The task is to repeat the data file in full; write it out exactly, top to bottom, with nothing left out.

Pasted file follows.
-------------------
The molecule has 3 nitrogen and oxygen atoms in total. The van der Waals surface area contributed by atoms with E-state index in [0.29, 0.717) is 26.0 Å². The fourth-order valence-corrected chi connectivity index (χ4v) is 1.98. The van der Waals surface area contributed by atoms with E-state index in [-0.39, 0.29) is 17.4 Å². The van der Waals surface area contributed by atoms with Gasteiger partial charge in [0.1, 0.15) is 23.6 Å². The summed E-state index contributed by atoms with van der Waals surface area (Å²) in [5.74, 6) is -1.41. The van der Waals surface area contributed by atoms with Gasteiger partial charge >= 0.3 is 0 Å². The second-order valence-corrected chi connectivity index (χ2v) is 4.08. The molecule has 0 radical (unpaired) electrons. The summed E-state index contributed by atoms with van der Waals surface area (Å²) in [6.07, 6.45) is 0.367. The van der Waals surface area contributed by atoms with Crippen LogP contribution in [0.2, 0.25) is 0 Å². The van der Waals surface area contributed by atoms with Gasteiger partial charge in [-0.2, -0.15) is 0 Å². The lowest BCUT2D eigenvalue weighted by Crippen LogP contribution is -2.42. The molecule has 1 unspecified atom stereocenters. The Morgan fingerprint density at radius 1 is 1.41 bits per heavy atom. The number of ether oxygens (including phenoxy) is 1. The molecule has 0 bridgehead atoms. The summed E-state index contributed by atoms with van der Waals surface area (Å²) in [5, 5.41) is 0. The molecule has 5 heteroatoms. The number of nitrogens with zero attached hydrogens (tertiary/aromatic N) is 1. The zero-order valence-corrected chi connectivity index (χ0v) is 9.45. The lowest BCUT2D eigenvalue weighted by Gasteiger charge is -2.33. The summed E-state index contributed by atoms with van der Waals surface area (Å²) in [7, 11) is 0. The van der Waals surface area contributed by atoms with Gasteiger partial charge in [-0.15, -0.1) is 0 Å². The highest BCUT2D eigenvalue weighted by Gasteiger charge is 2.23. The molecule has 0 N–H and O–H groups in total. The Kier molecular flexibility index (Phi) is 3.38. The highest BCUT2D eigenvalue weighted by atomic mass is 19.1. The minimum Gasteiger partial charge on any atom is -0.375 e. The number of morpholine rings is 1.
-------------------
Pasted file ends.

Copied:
The molecule has 3 nitrogen and oxygen atoms in total. The van der Waals surface area contributed by atoms with E-state index in [0.29, 0.717) is 26.0 Å². The fourth-order valence-corrected chi connectivity index (χ4v) is 1.98. The van der Waals surface area contributed by atoms with E-state index in [-0.39, 0.29) is 17.4 Å². The van der Waals surface area contributed by atoms with Gasteiger partial charge in [0.1, 0.15) is 23.6 Å². The summed E-state index contributed by atoms with van der Waals surface area (Å²) in [5.74, 6) is -1.41. The van der Waals surface area contributed by atoms with Gasteiger partial charge >= 0.3 is 0 Å². The second-order valence-corrected chi connectivity index (χ2v) is 4.08. The molecule has 0 radical (unpaired) electrons. The summed E-state index contributed by atoms with van der Waals surface area (Å²) in [6.07, 6.45) is 0.367. The van der Waals surface area contributed by atoms with Crippen LogP contribution in [0.2, 0.25) is 0 Å². The van der Waals surface area contributed by atoms with Gasteiger partial charge in [-0.2, -0.15) is 0 Å². The lowest BCUT2D eigenvalue weighted by Crippen LogP contribution is -2.42. The molecule has 1 unspecified atom stereocenters. The Morgan fingerprint density at radius 1 is 1.41 bits per heavy atom. The number of ether oxygens (including phenoxy) is 1. The molecule has 0 bridgehead atoms. The summed E-state index contributed by atoms with van der Waals surface area (Å²) in [5, 5.41) is 0. The molecule has 5 heteroatoms. The number of nitrogens with zero attached hydrogens (tertiary/aromatic N) is 1. The zero-order valence-corrected chi connectivity index (χ0v) is 9.45. The lowest BCUT2D eigenvalue weighted by Gasteiger charge is -2.33. The summed E-state index contributed by atoms with van der Waals surface area (Å²) in [7, 11) is 0. The van der Waals surface area contributed by atoms with Gasteiger partial charge in [-0.15, -0.1) is 0 Å². The highest BCUT2D eigenvalue weighted by Gasteiger charge is 2.23. The molecule has 0 N–H and O–H groups in total. The Kier molecular flexibility index (Phi) is 3.38. The highest BCUT2D eigenvalue weighted by atomic mass is 19.1. The minimum Gasteiger partial charge on any atom is -0.375 e. The number of morpholine rings is 1.